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Home / North-east / AASU makes report on Clause 6 public

AASU makes report on Clause 6 public

People have a right to know its contents as it concerns them: Students' organisation
AASU president Dipanka Nath

Umanand Jaiswal   |   Guwahati   |   Published 12.08.20, 01:56 AM

The All Assam Students’ Union (AASU) on Tuesday made public the report of the home ministry-constituted committee on implementation of Clause 6 of the 1985 Assam Accord. AASU was a signatory to the accord.

Clause 6 provides for constitutional, legislative and administrative safeguards “to protect, preserve and promote the cultural, social, linguistic identity and heritage of the Assamese people.”

At a media conference here, AASU president Dipanka Nath, general secretary Lurinjyoti Gogoi and chief adviser Samujjal Bhattacharjya said they had no option but to release the 170-page report because the government was “not acting on it” and people had a “right to know its contents as it concerned them”.

Moreover, they said the BJP’s state unit president Ranjeet Kumar Dass’s recent observation that several recommendations in the report would be difficult to implement had forced their hands.

“It is clear that the report is out in some quarters. Let there be debate and discussion on what it is not implementable,” Gogoi said.

One of the significant recommendations of the committee is the definition of “Assamese” people as anyone living in the state prior to January 1, 1951. Several attempts made in the past to define an Assamese, including one by the former Speaker, late Pranab Gogoi, were futile.

The AASU trio, part of the 13-member committee, said they had waited for over five months for the Centre to act on the report or make it public. Nilay Dutta, senior advocate and member of the committee, welcomed the AASU move, saying the people had a right to know what is in the report.

The 14-member committee, led by Justice (retd) Biplab Kumar Sarma, had submitted the report to chief minister Sarbananda Sonowal on February 25 in the presence of his cabinet colleagues.

The MHA had constituted the committee in July 2019 to suggest measures within six months on how to implement the clause.

Sonowal handed over the report to Union home minister Amit Shah on March 20.

Apart from implementation of the recommendations within two years of its submission, the high-powered committee has mooted the setting up of an appropriate body to monitor  the process and reconcile any constitutional or legal challenges that may arise in their implementation.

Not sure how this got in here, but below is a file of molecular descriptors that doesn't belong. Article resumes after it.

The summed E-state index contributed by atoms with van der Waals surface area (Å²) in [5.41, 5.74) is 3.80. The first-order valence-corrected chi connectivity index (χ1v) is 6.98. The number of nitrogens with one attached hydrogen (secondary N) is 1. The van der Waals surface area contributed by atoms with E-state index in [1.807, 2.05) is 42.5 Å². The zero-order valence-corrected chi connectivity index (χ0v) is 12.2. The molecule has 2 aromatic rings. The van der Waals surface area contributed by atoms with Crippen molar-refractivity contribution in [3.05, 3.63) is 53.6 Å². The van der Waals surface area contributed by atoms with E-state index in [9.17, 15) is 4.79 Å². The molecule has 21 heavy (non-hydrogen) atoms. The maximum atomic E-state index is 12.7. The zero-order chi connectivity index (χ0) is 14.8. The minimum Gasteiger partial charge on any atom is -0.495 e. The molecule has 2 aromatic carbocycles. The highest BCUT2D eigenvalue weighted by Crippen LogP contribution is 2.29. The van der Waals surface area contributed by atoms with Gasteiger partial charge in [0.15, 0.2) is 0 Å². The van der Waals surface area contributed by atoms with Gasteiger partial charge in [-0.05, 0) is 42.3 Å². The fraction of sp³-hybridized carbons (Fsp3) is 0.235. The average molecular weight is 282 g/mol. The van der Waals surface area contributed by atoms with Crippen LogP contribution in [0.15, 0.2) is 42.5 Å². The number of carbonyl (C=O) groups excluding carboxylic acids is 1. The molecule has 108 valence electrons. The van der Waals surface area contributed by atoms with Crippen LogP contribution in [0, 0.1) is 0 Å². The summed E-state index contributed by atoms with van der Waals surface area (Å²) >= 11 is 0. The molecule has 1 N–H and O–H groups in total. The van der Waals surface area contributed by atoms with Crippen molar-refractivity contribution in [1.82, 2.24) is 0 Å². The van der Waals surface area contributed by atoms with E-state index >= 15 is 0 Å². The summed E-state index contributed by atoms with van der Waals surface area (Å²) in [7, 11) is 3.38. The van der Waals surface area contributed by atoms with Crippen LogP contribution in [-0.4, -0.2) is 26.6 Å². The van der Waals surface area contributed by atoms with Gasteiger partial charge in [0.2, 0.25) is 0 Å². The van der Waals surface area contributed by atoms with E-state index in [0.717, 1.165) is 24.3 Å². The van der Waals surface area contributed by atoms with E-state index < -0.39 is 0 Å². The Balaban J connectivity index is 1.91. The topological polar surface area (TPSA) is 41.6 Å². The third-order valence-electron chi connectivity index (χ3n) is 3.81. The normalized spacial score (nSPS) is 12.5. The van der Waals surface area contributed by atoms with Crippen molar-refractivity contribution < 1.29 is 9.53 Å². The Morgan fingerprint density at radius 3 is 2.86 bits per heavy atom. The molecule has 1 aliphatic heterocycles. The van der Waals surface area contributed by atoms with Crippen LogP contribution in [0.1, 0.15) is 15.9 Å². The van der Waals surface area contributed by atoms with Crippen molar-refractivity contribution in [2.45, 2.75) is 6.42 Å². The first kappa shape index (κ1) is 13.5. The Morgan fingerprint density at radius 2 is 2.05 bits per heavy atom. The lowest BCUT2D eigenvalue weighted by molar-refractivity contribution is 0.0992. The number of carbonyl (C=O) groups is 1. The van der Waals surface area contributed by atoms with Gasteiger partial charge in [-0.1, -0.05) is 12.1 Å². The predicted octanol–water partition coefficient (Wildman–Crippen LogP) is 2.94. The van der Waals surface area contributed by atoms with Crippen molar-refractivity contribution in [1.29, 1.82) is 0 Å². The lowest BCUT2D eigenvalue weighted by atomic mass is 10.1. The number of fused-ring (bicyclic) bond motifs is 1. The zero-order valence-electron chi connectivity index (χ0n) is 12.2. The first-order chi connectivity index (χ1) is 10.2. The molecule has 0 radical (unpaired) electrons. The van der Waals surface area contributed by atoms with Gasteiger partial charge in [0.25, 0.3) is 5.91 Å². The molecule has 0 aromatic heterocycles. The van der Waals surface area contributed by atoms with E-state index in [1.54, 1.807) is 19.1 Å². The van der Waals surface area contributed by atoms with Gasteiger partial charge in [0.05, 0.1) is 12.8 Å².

“The body should preferably be headed by a retired judge of Supreme Court/ High Court, with representatives from the Union home ministry, the Assam government and AASU. It should meet at least once every three months,” the report said.

The recommendations:

  • The definition of Assamese people for specific purpose of implementation of Clause 6 shall be construed as including all citizens of India who are part of: Assamese community, residing in the territory of Assam on or before January 1, 1951 or any indigenous tribal community of Assam residing in the territory of Assam on or before January 1, 1951 or any other indigenous community of Assam residing in Assam on or before January 1, 1951 or all other citizens of India residing in Assam on or before January 1, 1951 and descendants of the above categories.
  • 80 to 100 per cent of the seats allotted to Assam in Parliament (14 in Lok Sabha and seven in Rajya Sabha) be reserved for the “Assamese people”, as well as 80 to 100 per cent reservation in the Assam Legislative Assembly and local bodies, inclusive of pre-existing reservations.
  • Creation of Upper House (Legislative Council), with all seats reserved for “Assamese people”.
  • Adequate measures for introducing inner-line permit (document for residents of other states to enter Assam).
  • 80 to 100 per cent of Group C and D level posts in central government/semi-central government/central PSUs/ private sector including under PPP mode be reserved for “Assamese people”. Similarly, 80 to 100 per cent jobs under state government and state undertakings and 70 to 100 per cent of vacancies in private partnerships, including PPP mode, should be reserved for them.

Assamese language shall continue to be the official language of Assam as per the provisions of the Assam Official Language Act, 1960, throughout the state with appropriate provisions for use of local languages in Barak Valley, the hill districts and the Bodoland Territorial Area Districts. All the indigenous languages of Assam must be protected and promoted irrespective of the number of speakers.

Within hours of AASU releasing the report, Sonowal said the government was “committed” to ensuring implementation of Clause 6 in letter and spirit but disclosing the report of the committee “without giving any timeframe is very unfortunate”.

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